Nebuzaradan served under King Nebuchadnezzar of Babylon. Most Bible translations call him the captain of the guard. He carried out the destruction of Jerusalem after its capture in c. 587 BC, and Scripture states he took away many of its citizens into exile.
To establish the context of Nebuzaradan’s actions, we must delve into how Judah and Jerusalem devolved.
In the tenth century BC, after the death of King Solomon, a schism occurred, leading to a split between the northern kingdom of Israel and the southern kingdom of Judah, each with its own king. Despite repeated warnings from prophets sent by God, the kingdoms fell into corruption and sin, Israel most of all. Because of their sin, God warned they would be overtaken by conquerors.
The northern kingdom of Israel fell to the Assyrians in 721 BC. Judah rallied under King Hezekiah and narrowly avoided destruction from the forces of Assyria under Sennacherib only through miraculous intervention (2 Chronicles 32).
However, Hezekiah was followed by a slew of wicked kings, with only a couple of exceptions. The monarchy of Judah eventually became a series of puppet kings placed by Egypt and Babylon, some reigning for only three months.
Meanwhile, Babylon conquered Assyria and began its conquest to the west over former Assyrian territories as well as previously independent lands. When King Jehoiakim of Judah withheld tribute from the Babylonians, Babylon laid siege to Jerusalem and carried off captives in 597 BC, placing puppet king Zedekiah on the throne.
Nebuzaradan appears in Scripture about ten years later. After Jerusalem fell to siege again in 587 and King Zedekiah was taken in chains to Babylon, 2 Kings 25:8–12 recounts how Nebuzaradan, the captain of the imperial guard (or literally translated, the “chief of executioners”), carried out the destruction of the city in 586.
Nebuzaradan “burned the house of the Lord and the king’s house and all the houses of Jerusalem” (2 Kings 25:9), and his men broke down the walls of Jerusalem (2 Kings 25:10). He then also carried a multitude of the people into exile, while leaving some of the poorest to tend the land (2 Kings 25:11–12). He gathered many of the influential men, including priests, military leaders, and council members, and brought them to Nebuchadnezzar, who had them put to death (2 Kings 25:18–21). Nebuzaradan evidently also returned to Jerusalem four years later and carried away 745 more captives (Jeremiah 52:30).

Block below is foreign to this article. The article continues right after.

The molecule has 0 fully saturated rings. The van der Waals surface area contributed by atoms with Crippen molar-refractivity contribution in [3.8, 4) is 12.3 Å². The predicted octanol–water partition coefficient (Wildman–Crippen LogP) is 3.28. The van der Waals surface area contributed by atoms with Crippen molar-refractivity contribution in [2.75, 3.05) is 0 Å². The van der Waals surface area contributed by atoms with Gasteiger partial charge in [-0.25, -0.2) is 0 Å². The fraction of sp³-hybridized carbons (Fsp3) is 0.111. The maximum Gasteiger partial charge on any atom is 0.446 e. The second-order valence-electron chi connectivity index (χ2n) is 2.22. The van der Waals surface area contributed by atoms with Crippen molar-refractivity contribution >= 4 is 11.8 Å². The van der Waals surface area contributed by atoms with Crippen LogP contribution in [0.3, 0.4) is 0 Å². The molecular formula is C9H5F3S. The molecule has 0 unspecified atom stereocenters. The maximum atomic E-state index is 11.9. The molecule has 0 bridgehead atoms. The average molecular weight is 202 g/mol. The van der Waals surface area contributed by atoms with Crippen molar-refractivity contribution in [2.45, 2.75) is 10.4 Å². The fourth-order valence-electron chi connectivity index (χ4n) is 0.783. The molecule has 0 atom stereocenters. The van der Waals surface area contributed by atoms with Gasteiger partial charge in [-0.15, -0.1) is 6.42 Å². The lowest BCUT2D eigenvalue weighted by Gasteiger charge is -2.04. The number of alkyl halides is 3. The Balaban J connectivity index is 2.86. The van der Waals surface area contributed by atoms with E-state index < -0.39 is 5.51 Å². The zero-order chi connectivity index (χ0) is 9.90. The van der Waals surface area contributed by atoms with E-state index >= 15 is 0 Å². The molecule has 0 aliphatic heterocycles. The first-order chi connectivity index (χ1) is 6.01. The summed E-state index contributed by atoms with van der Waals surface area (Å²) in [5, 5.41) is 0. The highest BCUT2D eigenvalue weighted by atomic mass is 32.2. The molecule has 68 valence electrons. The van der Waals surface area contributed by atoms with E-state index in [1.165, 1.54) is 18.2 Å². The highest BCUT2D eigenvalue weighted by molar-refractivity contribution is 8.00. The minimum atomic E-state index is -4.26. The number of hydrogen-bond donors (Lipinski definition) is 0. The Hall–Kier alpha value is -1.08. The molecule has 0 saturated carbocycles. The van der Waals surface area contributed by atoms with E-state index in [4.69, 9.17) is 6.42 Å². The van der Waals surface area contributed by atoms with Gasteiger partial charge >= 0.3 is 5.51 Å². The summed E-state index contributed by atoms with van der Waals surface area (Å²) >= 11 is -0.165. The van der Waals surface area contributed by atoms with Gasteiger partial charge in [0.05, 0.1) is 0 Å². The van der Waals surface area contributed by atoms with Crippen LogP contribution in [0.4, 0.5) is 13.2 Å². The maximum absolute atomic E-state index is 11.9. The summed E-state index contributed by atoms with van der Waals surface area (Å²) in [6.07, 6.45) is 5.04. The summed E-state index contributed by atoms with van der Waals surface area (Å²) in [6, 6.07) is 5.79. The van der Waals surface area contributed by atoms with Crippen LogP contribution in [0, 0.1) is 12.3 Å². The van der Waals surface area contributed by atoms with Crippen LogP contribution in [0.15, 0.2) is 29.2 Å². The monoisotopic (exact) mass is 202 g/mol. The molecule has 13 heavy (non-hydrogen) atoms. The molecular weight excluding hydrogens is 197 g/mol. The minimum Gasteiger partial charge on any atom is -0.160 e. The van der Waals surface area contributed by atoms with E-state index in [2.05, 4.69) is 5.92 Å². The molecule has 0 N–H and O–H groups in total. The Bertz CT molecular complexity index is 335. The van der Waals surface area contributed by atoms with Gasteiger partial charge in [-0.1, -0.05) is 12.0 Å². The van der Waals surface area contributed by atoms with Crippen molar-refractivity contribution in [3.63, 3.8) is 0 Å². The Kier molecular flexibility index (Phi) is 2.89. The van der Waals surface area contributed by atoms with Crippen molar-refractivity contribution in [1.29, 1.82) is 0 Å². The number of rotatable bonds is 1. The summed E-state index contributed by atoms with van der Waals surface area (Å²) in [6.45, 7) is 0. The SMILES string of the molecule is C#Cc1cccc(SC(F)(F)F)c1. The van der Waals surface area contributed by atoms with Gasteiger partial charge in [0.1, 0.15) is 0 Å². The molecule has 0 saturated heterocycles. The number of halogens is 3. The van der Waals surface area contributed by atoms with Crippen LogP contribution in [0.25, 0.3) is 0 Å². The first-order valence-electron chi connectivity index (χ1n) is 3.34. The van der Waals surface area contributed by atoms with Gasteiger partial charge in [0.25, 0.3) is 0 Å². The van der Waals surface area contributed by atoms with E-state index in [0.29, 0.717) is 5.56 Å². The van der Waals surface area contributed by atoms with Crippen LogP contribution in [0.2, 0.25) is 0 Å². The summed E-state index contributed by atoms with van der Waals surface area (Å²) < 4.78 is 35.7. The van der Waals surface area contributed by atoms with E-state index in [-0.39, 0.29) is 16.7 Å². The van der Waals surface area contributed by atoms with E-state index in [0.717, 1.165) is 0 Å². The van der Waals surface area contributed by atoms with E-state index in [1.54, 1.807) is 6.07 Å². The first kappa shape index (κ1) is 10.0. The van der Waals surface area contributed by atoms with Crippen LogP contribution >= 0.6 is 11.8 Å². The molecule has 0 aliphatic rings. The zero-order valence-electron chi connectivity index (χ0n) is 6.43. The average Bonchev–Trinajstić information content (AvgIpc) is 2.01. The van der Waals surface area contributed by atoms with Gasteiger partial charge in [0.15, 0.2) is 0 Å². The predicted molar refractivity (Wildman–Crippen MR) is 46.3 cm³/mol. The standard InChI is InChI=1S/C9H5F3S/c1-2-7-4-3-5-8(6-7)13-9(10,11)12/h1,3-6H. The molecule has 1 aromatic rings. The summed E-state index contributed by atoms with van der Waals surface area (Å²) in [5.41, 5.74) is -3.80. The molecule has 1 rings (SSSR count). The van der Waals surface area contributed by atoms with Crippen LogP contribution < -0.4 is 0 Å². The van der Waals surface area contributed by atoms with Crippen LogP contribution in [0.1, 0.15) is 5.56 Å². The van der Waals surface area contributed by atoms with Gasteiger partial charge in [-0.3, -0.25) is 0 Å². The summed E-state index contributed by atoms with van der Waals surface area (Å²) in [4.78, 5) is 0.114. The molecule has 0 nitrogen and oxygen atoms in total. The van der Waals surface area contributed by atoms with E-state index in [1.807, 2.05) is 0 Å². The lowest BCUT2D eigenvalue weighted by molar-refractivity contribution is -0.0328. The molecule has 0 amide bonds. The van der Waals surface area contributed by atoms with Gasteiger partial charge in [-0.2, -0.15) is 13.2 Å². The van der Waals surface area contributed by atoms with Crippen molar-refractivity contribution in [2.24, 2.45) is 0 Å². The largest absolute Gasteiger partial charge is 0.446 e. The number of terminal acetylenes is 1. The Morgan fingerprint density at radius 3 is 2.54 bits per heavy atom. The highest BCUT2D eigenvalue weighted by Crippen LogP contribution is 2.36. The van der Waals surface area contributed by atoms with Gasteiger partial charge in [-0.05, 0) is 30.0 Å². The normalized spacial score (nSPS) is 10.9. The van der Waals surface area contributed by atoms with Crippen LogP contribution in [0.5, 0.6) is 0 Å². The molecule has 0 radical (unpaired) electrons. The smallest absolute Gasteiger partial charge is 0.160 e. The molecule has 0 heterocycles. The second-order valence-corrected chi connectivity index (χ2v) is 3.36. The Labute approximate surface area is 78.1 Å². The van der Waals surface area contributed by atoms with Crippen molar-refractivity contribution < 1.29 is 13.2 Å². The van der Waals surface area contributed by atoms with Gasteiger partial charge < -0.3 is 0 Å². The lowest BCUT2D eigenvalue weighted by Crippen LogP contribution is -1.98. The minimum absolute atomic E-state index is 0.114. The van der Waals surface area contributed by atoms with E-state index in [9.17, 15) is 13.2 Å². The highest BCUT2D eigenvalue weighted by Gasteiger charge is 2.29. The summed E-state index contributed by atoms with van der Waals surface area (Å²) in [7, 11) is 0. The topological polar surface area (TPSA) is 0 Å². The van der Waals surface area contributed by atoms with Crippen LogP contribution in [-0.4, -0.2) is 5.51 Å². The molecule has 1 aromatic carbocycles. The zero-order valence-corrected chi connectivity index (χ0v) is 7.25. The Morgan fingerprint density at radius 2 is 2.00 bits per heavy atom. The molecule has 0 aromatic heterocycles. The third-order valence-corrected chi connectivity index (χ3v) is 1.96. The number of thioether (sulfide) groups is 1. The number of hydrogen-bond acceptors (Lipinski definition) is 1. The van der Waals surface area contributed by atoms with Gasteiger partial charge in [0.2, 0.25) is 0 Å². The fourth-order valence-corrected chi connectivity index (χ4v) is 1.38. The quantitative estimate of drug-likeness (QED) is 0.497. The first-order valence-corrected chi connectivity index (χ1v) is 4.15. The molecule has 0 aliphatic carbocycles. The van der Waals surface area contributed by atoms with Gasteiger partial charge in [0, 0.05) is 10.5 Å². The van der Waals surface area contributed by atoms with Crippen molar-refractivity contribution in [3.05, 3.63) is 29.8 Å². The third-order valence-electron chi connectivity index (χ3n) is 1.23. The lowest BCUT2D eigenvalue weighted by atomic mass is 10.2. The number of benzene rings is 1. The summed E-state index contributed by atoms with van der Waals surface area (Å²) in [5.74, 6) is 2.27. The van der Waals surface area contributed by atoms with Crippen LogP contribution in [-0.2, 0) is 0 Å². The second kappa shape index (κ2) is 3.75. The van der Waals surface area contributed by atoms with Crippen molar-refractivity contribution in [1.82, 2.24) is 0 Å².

The Bible records little about Nebuzaradan himself, only his execution of the tasks prescribed to him by Nebuchadnezzar. However, we do know that he showed the prophet Jeremiah mercy, recognizing Jeremiah’s attempts to sway Judah to surrender to Babylon as being the will of God. (Jeremiah, known for his dramatic object lessons, had placed a yoke on his neck at God’s command and urged the nations to submit to the yoke of Babylon and live, as recorded in Jeremiah 27:2–11.)
The exchange between Nebuzaradan and Jeremiah, however, gives some insight into Nebuzaradan’s worldview. He begins by recognizing that Judah fell because of its sin and by God’s decree, saying, “The LORD your God pronounced this disaster against this place” (Jeremiah 40:2). He proceeded to release Jeremiah and offer him two options—come to Babylon, where Nebuzaradan would look out for him, or return to Judah. When Jeremiah elected to return to his homeland, Nebuzaradan “gave him an allowance of food and a present, and let him go” (Jeremiah 40:5).
We know next to nothing about Nebuzaradan the man, but in him we see an interesting phenomenon. Even a Babylonian conqueror recognizes the hand of God in the destruction of Jerusalem and attributes the victory of his own people to the Lord’s will. As Judah fell away from God and incurred the due punishment for its sin, the glory and knowledge of God spread even to the brutal conquerors of God’s people.